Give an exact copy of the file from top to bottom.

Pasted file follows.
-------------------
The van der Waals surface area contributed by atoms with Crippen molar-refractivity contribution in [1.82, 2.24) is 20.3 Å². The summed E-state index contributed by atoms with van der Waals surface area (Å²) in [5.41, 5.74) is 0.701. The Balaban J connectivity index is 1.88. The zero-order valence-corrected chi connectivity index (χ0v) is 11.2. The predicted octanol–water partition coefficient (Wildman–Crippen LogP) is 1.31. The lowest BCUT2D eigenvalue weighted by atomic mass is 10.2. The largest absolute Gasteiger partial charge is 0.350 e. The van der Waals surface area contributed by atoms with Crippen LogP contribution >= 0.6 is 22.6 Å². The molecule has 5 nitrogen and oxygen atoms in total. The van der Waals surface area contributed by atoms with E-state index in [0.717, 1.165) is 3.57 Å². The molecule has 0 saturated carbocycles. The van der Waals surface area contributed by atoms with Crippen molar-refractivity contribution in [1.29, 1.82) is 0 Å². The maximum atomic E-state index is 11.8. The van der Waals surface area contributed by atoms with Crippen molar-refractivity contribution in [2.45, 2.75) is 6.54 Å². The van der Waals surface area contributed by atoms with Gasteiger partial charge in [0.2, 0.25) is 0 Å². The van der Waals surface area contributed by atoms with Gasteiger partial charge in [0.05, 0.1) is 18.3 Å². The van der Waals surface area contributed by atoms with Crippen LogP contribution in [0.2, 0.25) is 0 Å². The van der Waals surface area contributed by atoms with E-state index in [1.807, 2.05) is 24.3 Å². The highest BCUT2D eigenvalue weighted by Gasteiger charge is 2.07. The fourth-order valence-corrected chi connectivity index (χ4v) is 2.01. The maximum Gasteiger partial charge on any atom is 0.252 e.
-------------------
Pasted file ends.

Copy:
The van der Waals surface area contributed by atoms with Crippen molar-refractivity contribution in [1.82, 2.24) is 20.3 Å². The summed E-state index contributed by atoms with van der Waals surface area (Å²) in [5.41, 5.74) is 0.701. The Balaban J connectivity index is 1.88. The zero-order valence-corrected chi connectivity index (χ0v) is 11.2. The predicted octanol–water partition coefficient (Wildman–Crippen LogP) is 1.31. The lowest BCUT2D eigenvalue weighted by atomic mass is 10.2. The largest absolute Gasteiger partial charge is 0.350 e. The van der Waals surface area contributed by atoms with Crippen LogP contribution >= 0.6 is 22.6 Å². The molecule has 5 nitrogen and oxygen atoms in total. The van der Waals surface area contributed by atoms with E-state index in [0.717, 1.165) is 3.57 Å². The molecule has 0 saturated carbocycles. The van der Waals surface area contributed by atoms with Crippen molar-refractivity contribution in [1.29, 1.82) is 0 Å². The maximum atomic E-state index is 11.8. The van der Waals surface area contributed by atoms with Crippen molar-refractivity contribution in [2.45, 2.75) is 6.54 Å². The van der Waals surface area contributed by atoms with Gasteiger partial charge in [0.2, 0.25) is 0 Å². The van der Waals surface area contributed by atoms with Gasteiger partial charge in [0.05, 0.1) is 18.3 Å². The van der Waals surface area contributed by atoms with Crippen LogP contribution in [0.2, 0.25) is 0 Å². The van der Waals surface area contributed by atoms with E-state index in [1.807, 2.05) is 24.3 Å². The highest BCUT2D eigenvalue weighted by Gasteiger charge is 2.07. The fourth-order valence-corrected chi connectivity index (χ4v) is 2.01. The maximum Gasteiger partial charge on any atom is 0.252 e.